“I’m not sure. Do you think she understands language enough to have thoughts?” Allison asks.
I’m not sure either. Em can make noises, but she can’t talk, which makes it difficult to know what she understands. We make it a point to talk to her all the time. We always refer to items using the same words, like her cadre of animated, talking, and singing animals with the names Trilly (penguin), Bailey (bear), Flora (rabbit), and Piper (pig). We act as if she can understand everything a typical child her age can.
The hills west of Petaluma are blanketed with lush, almost fluorescent green grass, reminiscent of the Windows XP wallpaper Bliss—an iconic image taken not too far east of here. The marine layer lingers in the tops of the trees as cows graze in the fields below. It’s refreshing to see so much open land.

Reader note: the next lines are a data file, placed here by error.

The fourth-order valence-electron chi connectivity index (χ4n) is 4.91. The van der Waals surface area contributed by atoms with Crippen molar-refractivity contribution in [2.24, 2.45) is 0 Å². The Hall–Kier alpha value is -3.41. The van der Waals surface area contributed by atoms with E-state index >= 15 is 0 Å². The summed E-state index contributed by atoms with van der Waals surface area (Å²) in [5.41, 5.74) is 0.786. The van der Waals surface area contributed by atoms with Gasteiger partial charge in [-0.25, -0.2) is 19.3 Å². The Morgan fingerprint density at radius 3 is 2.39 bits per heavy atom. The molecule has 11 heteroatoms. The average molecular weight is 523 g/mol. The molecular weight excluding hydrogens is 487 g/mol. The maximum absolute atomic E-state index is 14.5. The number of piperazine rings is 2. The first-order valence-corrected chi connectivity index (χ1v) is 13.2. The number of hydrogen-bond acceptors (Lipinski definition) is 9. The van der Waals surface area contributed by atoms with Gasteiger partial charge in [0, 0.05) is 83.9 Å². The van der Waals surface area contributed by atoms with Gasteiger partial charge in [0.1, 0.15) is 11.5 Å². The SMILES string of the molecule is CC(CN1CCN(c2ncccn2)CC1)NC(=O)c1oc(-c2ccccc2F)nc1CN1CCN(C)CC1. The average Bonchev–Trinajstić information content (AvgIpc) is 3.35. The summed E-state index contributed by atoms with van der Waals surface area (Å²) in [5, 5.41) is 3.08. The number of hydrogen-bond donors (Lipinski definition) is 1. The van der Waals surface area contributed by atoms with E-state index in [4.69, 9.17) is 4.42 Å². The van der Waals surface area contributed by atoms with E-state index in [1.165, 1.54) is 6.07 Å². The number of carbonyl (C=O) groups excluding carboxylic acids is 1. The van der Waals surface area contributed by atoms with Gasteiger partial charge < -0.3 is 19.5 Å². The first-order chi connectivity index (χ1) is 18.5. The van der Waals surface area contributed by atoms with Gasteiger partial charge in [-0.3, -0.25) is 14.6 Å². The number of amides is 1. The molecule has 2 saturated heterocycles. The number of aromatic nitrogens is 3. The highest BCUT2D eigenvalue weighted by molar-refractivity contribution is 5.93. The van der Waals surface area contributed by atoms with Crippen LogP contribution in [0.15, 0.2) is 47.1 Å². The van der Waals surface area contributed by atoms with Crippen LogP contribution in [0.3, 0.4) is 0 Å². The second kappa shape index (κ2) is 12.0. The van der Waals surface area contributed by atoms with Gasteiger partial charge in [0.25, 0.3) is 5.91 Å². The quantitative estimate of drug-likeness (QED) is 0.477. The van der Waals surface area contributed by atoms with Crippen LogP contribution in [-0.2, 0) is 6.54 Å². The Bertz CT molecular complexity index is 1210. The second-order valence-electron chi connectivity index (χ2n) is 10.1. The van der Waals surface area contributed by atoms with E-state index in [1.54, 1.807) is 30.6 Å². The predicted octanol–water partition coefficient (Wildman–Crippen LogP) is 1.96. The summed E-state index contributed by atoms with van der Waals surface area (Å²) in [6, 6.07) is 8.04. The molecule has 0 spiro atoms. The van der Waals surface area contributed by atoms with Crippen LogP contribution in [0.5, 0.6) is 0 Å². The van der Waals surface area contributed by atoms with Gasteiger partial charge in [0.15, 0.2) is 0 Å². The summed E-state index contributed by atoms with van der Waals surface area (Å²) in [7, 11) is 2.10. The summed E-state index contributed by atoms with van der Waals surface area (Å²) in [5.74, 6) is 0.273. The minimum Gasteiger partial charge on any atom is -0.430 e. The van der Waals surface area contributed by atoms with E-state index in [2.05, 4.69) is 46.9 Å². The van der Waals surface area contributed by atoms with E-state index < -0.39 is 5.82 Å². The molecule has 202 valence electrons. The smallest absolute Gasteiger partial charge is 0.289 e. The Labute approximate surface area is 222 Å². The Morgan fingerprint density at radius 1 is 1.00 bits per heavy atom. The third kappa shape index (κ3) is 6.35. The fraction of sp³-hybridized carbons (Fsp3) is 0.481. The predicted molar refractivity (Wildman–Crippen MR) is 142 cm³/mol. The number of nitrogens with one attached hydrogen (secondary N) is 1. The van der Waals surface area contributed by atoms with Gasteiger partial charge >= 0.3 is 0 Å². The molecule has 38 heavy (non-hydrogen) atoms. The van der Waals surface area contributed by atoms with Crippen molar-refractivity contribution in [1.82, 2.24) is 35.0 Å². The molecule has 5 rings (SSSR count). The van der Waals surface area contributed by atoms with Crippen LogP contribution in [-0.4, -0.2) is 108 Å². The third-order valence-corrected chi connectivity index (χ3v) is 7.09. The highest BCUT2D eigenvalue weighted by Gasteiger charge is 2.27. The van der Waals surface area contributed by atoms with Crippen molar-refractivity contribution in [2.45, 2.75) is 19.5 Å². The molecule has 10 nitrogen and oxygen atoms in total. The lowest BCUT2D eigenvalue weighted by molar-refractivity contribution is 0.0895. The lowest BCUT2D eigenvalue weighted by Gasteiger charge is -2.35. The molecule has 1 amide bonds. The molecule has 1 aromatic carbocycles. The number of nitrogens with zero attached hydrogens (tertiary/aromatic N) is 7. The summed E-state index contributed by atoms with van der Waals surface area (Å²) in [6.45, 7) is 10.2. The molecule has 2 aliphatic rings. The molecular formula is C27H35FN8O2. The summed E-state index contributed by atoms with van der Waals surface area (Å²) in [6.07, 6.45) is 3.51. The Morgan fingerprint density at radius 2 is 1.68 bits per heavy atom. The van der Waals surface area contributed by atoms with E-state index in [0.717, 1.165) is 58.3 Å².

The parking lot is more packed than I expect on a brisk wind-swept mid-February afternoon. As we turn into the lot a car pulls out of a spot at the end of the row. There are a few handicap spots open a row closer to the beach, which we could use because Em qualifies for a placard. But I’m glad to avoid the stares from strangers wondering why two able-bodied adults need to park in a handicapped spot.
Today is not a feel-the-sand-between-your-toes kind of day. It’s cold. I’m wearing my pullover SF Giants hoodie, Allison is wearing a down parka, and we have Em bundled in a beanie and her full-zip hoodie—the one with a broken zipper that we packed on accident.